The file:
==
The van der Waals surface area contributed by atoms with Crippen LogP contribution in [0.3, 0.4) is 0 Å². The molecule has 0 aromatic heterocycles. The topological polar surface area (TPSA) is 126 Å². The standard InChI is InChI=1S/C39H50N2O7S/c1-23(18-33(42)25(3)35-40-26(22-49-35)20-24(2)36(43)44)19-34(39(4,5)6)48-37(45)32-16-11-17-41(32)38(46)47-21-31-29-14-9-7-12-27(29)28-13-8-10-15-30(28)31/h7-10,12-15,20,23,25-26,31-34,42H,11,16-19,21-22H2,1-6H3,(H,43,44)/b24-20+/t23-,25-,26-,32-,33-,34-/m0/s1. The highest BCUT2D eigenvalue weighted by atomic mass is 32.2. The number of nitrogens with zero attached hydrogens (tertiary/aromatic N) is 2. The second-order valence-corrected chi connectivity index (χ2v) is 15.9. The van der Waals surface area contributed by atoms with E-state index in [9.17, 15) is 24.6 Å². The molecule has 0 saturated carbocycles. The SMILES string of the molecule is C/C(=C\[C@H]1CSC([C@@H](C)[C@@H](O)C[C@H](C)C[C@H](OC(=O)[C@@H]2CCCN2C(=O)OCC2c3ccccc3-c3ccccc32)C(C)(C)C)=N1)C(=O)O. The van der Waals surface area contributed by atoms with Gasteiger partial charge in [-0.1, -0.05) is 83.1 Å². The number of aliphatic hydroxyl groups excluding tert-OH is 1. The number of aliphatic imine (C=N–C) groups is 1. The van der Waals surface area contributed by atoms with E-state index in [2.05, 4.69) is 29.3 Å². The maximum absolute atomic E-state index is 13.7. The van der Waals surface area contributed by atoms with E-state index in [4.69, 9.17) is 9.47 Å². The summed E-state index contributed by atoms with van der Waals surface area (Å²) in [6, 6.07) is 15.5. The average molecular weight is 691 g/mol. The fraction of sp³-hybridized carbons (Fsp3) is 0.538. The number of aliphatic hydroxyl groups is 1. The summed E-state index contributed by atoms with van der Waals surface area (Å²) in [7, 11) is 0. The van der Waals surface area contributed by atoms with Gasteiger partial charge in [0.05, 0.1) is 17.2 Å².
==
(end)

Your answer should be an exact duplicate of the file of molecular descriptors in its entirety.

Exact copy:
The van der Waals surface area contributed by atoms with Crippen LogP contribution in [0.3, 0.4) is 0 Å². The molecule has 0 aromatic heterocycles. The topological polar surface area (TPSA) is 126 Å². The standard InChI is InChI=1S/C39H50N2O7S/c1-23(18-33(42)25(3)35-40-26(22-49-35)20-24(2)36(43)44)19-34(39(4,5)6)48-37(45)32-16-11-17-41(32)38(46)47-21-31-29-14-9-7-12-27(29)28-13-8-10-15-30(28)31/h7-10,12-15,20,23,25-26,31-34,42H,11,16-19,21-22H2,1-6H3,(H,43,44)/b24-20+/t23-,25-,26-,32-,33-,34-/m0/s1. The highest BCUT2D eigenvalue weighted by atomic mass is 32.2. The number of nitrogens with zero attached hydrogens (tertiary/aromatic N) is 2. The second-order valence-corrected chi connectivity index (χ2v) is 15.9. The van der Waals surface area contributed by atoms with E-state index in [9.17, 15) is 24.6 Å². The molecule has 0 saturated carbocycles. The SMILES string of the molecule is C/C(=C\[C@H]1CSC([C@@H](C)[C@@H](O)C[C@H](C)C[C@H](OC(=O)[C@@H]2CCCN2C(=O)OCC2c3ccccc3-c3ccccc32)C(C)(C)C)=N1)C(=O)O. The van der Waals surface area contributed by atoms with Gasteiger partial charge in [-0.1, -0.05) is 83.1 Å². The number of aliphatic hydroxyl groups excluding tert-OH is 1. The number of aliphatic imine (C=N–C) groups is 1. The van der Waals surface area contributed by atoms with E-state index in [2.05, 4.69) is 29.3 Å². The maximum absolute atomic E-state index is 13.7. The van der Waals surface area contributed by atoms with E-state index in [4.69, 9.17) is 9.47 Å². The summed E-state index contributed by atoms with van der Waals surface area (Å²) in [6, 6.07) is 15.5. The average molecular weight is 691 g/mol. The fraction of sp³-hybridized carbons (Fsp3) is 0.538. The number of aliphatic hydroxyl groups is 1. The summed E-state index contributed by atoms with van der Waals surface area (Å²) in [7, 11) is 0. The van der Waals surface area contributed by atoms with Gasteiger partial charge in [0.05, 0.1) is 17.2 Å².